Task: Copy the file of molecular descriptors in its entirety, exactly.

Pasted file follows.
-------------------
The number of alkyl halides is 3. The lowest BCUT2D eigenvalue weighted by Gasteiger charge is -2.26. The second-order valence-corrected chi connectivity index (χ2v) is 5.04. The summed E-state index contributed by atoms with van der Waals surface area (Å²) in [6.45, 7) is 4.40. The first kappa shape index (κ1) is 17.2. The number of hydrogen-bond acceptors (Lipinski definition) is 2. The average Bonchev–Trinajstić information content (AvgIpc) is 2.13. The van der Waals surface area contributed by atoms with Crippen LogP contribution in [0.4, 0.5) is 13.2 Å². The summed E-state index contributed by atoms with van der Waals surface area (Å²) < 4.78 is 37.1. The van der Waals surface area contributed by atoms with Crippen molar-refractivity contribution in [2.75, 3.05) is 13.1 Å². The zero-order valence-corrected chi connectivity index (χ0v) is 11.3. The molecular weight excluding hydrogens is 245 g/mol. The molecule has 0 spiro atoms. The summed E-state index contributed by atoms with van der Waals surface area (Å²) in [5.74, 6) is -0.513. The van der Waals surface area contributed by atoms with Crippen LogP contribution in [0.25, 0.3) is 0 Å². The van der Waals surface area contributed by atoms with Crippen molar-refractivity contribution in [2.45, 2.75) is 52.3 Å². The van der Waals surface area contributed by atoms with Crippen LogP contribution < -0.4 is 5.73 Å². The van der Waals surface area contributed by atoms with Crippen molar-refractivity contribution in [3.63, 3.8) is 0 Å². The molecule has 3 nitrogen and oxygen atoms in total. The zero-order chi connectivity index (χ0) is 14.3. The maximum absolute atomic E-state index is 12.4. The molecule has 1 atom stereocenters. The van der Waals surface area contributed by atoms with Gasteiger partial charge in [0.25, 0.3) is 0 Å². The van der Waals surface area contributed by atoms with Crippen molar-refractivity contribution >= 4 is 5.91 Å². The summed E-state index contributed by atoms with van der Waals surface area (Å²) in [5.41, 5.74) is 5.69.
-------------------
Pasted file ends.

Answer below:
The number of alkyl halides is 3. The lowest BCUT2D eigenvalue weighted by Gasteiger charge is -2.26. The second-order valence-corrected chi connectivity index (χ2v) is 5.04. The summed E-state index contributed by atoms with van der Waals surface area (Å²) in [6.45, 7) is 4.40. The first kappa shape index (κ1) is 17.2. The number of hydrogen-bond acceptors (Lipinski definition) is 2. The average Bonchev–Trinajstić information content (AvgIpc) is 2.13. The van der Waals surface area contributed by atoms with Crippen LogP contribution in [0.4, 0.5) is 13.2 Å². The summed E-state index contributed by atoms with van der Waals surface area (Å²) < 4.78 is 37.1. The van der Waals surface area contributed by atoms with Crippen molar-refractivity contribution in [2.75, 3.05) is 13.1 Å². The zero-order valence-corrected chi connectivity index (χ0v) is 11.3. The molecular weight excluding hydrogens is 245 g/mol. The molecule has 0 spiro atoms. The summed E-state index contributed by atoms with van der Waals surface area (Å²) in [5.74, 6) is -0.513. The van der Waals surface area contributed by atoms with Crippen LogP contribution in [0.25, 0.3) is 0 Å². The van der Waals surface area contributed by atoms with Crippen molar-refractivity contribution in [2.45, 2.75) is 52.3 Å². The van der Waals surface area contributed by atoms with Crippen LogP contribution < -0.4 is 5.73 Å². The van der Waals surface area contributed by atoms with Crippen molar-refractivity contribution in [3.63, 3.8) is 0 Å². The molecule has 3 nitrogen and oxygen atoms in total. The zero-order chi connectivity index (χ0) is 14.3. The maximum absolute atomic E-state index is 12.4. The molecule has 1 atom stereocenters. The van der Waals surface area contributed by atoms with Gasteiger partial charge in [0.25, 0.3) is 0 Å². The van der Waals surface area contributed by atoms with Crippen molar-refractivity contribution >= 4 is 5.91 Å². The summed E-state index contributed by atoms with van der Waals surface area (Å²) in [5.41, 5.74) is 5.69.